The site was first used as a burial ground in 1833 during a cholera epidemic, when plague pits were dug on what was then a hilltop outside the Lisbon city limits. At that time, Portugal had very few cemeteries; most interments were made in religious buildings of one sort or another, mainly parish churches, but also in monasteries and convents. Following centuries of burials within the walls, these became overcrowded and unsanitary. In 1835, a Liberal government passed a law obliging the civil authorities to create walled cemeteries in all urban areas of Portugal. It was an unpopular measure, provoking riots in the town of Lanhoso that grew into an anti-government uprising in the northern region of Minho. However, in the more sophisticated cities of Lisbon and Porto, the Portuguese bourgeoisie were as enthusiastic about cemeteries as their counterparts in London, Paris, or Berlin.
In response to the new laws, the city government of Lisbon founded two cemeteries in 1835, both on high ground on the city outskirts: Prazeres (Pleasures! The name is not ironic, it came from the name of the quinta, the country estate, on which the cemetery was laid out) and on the Alto de São João, looking out over the broad sweep of the river Tejo (Tagus).
In death as in life, 19th-century Portugal was a divided nation. Which of Lisbon’s two cemeteries you were buried in depended very much on your political views. Prazeres is the resting place of choice for the Conservatives — the aristocrats, clergy, military, and high financiers — who were the backbone of traditional society. The inhabitants of the Cemitério do Alto de São João, on the other hand, are Liberals to a man: republican political figures, journalists, writers, artists, and the petty bourgeoisie who supported them.
So liberal was the climate at the cemetery that it was the obvious site for Portugal’s first crematorium. Its construction was approved in 1912 and completed shortly afterwards. Predictably, the innovation was opposed by the Catholic Church, but cremation proved a proposition too radical for even their most Liberal opponents. The crematorium only became functional in 1925, when an incinerator was acquired from Germany. Once working, it proved a huge flop: between 1925 and 1936, only 22 people chose to be cremated. The decoration of the crematorium itself is remarkable: the skulls, femurs, and pelvic bones, wreathed in flames and smoke — with its hint of the inferno — seem calculated to create unease amongst potential clients with religious qualms.
Cemetery management conceded defeat and closed the crematorium down in 1936. It didn’t reopen until 1985, and then mainly as a result of pressure from Lisbon’s growing Hindu community. Cremation gradually became an acceptable method of disposing of the dead, though nowhere near as popular as it is in the UK or the USA.
My favourite memorials at the cemetery belong to the bullfighters Fernando de Oliveira, Daniel Do Nascimento, and Tomás Da Rocha. Portuguese bullfighting is very different from Spanish: the bull isn’t killed. The important toureiros (bullfighters) are not matadors, but the cavaleiros, horsemen who dress in 18th-century costume. Mounted on Lusitano horses, their job is to stick three or four bandarilhas into the big hump of muscle that sits over a bull’s front legs to weaken it. This makes it possible for the cavaleiro to be replaced by an 8-strong forçada, a group of amateur fighters, who enter the ring unarmed and whose job is to engage the bull in an intimate clinch, a group hug called a ‘pega.’
Accidents, sometimes fatal, are not uncommon in the Corridas. Fernando de Oliveira died in the Campo Pequeno bullring in Lisbon on the afternoon of 12 May 1904. Fernando was fighting Ferrador, a bull bred on the estate of the Marquês de Castelo Melhor. Fernando managed to sink his first bandarilha into the bull’s back, but the incensed animal charged, knocking his horse’s legs from underneath him. Bullfighter and horse collapsed in a tangle of arms, legs, and stirrups, and the bull attacked again. Other toureiros ran to help. The bull was coaxed away. The panicked horse climbed back to its feet and ran, bucking and kicking, around the ring. Fernando lay where he had fallen. The base of his skull was fatally crushed.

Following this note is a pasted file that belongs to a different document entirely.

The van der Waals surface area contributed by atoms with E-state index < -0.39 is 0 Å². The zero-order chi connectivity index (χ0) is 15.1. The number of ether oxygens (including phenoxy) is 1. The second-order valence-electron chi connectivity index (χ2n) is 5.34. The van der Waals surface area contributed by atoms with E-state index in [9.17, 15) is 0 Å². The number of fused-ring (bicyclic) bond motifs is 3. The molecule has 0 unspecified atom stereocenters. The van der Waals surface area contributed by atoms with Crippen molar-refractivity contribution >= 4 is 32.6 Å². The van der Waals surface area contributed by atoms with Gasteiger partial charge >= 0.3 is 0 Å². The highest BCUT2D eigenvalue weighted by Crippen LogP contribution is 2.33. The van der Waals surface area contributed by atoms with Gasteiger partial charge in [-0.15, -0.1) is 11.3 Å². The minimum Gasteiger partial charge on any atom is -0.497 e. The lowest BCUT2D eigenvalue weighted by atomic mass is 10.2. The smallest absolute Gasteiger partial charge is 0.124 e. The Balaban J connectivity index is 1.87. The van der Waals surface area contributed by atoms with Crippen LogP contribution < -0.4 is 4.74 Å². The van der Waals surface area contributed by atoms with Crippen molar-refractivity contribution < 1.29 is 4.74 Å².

In the days before film and video, no one could be quite sure what had happened after the horse stumbled. Some thought that the fall itself was responsible for the head injury. Others were sure that Fernando had been smashed on the back of the head by a flying stirrup. Others swore that the horseman had managed to raise himself to his knees immediately after his fall, but with his back towards the bull, which gored him from behind. Fernando’s monument in the cemitério was raised by public subscription amongst aficionados of Portuguese tauromaquia.
I have been back to the Cemitério do Alto de São João many times since that first visit, but have never been able to persuade my wife to accompany me. Ironically she shares the common Catholic antipathy to cremation and insists that when her time comes, she must be decently buried. In a cemetery, of course. Death reconciles us with everything, it seems, even coimetrophobia.
Born in the north of England, David Bingham has been living in London for 35 years. He loves the city and its history, especially the cemeteries. He is married to a Portuguese coimetrophobe and they have two teenage girls. They have a house in Portugal and one day plan to split their time between Lisbon and London.
David started The London Dead three years ago as a way of sharing his fascination with the stories he discovered in the cemeteries and churchyards of London. One day, when he finally rids himself of work commitments — and the girls don’t require chauffeuring and chaperoning somewhere virtually every evening and weekend — he will start a blog called The Lisbon Dead.
About the Death’s Garden project:
For the next year, I’m planning to put a cemetery essay up every Friday. If there is a cemetery that has touched your life, I would love to hear from you, particularly if there is one you visited on vacation — or if you got married in one. The submissions guidelines are here.